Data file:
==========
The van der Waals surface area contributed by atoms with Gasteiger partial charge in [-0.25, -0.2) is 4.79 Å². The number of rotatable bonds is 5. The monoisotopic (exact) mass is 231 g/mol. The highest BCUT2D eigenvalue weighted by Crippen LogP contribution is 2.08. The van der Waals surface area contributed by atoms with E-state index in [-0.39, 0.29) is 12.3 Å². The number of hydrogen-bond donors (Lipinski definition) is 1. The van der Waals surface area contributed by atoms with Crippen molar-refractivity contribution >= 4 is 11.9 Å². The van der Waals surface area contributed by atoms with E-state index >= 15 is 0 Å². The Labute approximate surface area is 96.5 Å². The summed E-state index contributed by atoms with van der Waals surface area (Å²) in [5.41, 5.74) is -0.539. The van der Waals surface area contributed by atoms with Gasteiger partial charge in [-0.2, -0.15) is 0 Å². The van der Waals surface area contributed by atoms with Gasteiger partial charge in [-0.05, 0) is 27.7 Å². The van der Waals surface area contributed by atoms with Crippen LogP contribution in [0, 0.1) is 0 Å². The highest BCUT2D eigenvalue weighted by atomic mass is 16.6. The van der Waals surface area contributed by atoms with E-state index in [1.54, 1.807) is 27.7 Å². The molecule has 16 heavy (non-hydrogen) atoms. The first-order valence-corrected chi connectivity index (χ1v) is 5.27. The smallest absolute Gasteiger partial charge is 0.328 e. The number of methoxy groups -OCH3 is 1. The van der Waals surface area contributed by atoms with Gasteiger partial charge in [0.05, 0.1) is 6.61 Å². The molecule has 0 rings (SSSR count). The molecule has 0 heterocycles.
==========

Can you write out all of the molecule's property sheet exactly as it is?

The van der Waals surface area contributed by atoms with Gasteiger partial charge in [-0.25, -0.2) is 4.79 Å². The number of rotatable bonds is 5. The monoisotopic (exact) mass is 231 g/mol. The highest BCUT2D eigenvalue weighted by Crippen LogP contribution is 2.08. The van der Waals surface area contributed by atoms with E-state index in [-0.39, 0.29) is 12.3 Å². The number of hydrogen-bond donors (Lipinski definition) is 1. The van der Waals surface area contributed by atoms with Crippen molar-refractivity contribution >= 4 is 11.9 Å². The van der Waals surface area contributed by atoms with E-state index >= 15 is 0 Å². The Labute approximate surface area is 96.5 Å². The summed E-state index contributed by atoms with van der Waals surface area (Å²) in [5.41, 5.74) is -0.539. The van der Waals surface area contributed by atoms with Gasteiger partial charge in [-0.2, -0.15) is 0 Å². The van der Waals surface area contributed by atoms with Gasteiger partial charge in [-0.05, 0) is 27.7 Å². The van der Waals surface area contributed by atoms with Crippen LogP contribution in [0, 0.1) is 0 Å². The highest BCUT2D eigenvalue weighted by atomic mass is 16.6. The van der Waals surface area contributed by atoms with E-state index in [1.54, 1.807) is 27.7 Å². The molecule has 16 heavy (non-hydrogen) atoms. The first-order valence-corrected chi connectivity index (χ1v) is 5.27. The smallest absolute Gasteiger partial charge is 0.328 e. The number of methoxy groups -OCH3 is 1. The van der Waals surface area contributed by atoms with Gasteiger partial charge in [0.05, 0.1) is 6.61 Å². The molecule has 0 rings (SSSR count). The molecule has 0 heterocycles.